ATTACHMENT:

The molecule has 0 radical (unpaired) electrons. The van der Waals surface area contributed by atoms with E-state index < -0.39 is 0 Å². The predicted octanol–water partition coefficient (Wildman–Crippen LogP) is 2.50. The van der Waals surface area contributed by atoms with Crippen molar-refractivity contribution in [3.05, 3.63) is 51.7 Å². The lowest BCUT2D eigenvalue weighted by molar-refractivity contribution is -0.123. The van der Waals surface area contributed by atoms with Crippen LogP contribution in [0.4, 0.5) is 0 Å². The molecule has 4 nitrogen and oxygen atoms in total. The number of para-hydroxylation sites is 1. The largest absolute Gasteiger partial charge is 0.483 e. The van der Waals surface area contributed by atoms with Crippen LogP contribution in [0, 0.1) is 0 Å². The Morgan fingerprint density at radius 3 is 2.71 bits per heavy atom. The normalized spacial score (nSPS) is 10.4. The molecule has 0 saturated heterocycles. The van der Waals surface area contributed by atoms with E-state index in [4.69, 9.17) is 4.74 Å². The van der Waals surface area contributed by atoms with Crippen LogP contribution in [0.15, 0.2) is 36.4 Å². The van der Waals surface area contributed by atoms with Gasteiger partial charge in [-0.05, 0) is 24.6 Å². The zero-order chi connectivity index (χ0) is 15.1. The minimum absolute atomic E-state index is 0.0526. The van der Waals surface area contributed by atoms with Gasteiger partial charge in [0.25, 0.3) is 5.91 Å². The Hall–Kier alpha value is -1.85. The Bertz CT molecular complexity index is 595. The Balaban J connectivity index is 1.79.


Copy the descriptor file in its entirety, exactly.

The molecule has 0 radical (unpaired) electrons. The van der Waals surface area contributed by atoms with E-state index < -0.39 is 0 Å². The predicted octanol–water partition coefficient (Wildman–Crippen LogP) is 2.50. The van der Waals surface area contributed by atoms with Crippen molar-refractivity contribution in [3.05, 3.63) is 51.7 Å². The lowest BCUT2D eigenvalue weighted by molar-refractivity contribution is -0.123. The van der Waals surface area contributed by atoms with Crippen LogP contribution in [0.4, 0.5) is 0 Å². The molecule has 4 nitrogen and oxygen atoms in total. The number of para-hydroxylation sites is 1. The largest absolute Gasteiger partial charge is 0.483 e. The van der Waals surface area contributed by atoms with Crippen LogP contribution in [0, 0.1) is 0 Å². The Morgan fingerprint density at radius 3 is 2.71 bits per heavy atom. The normalized spacial score (nSPS) is 10.4. The molecule has 0 saturated heterocycles. The van der Waals surface area contributed by atoms with E-state index in [4.69, 9.17) is 4.74 Å². The van der Waals surface area contributed by atoms with Crippen LogP contribution in [0.15, 0.2) is 36.4 Å². The van der Waals surface area contributed by atoms with Gasteiger partial charge in [-0.05, 0) is 24.6 Å². The zero-order chi connectivity index (χ0) is 15.1. The minimum absolute atomic E-state index is 0.0526. The van der Waals surface area contributed by atoms with Gasteiger partial charge in [0.25, 0.3) is 5.91 Å². The Hall–Kier alpha value is -1.85. The Bertz CT molecular complexity index is 595. The Balaban J connectivity index is 1.79.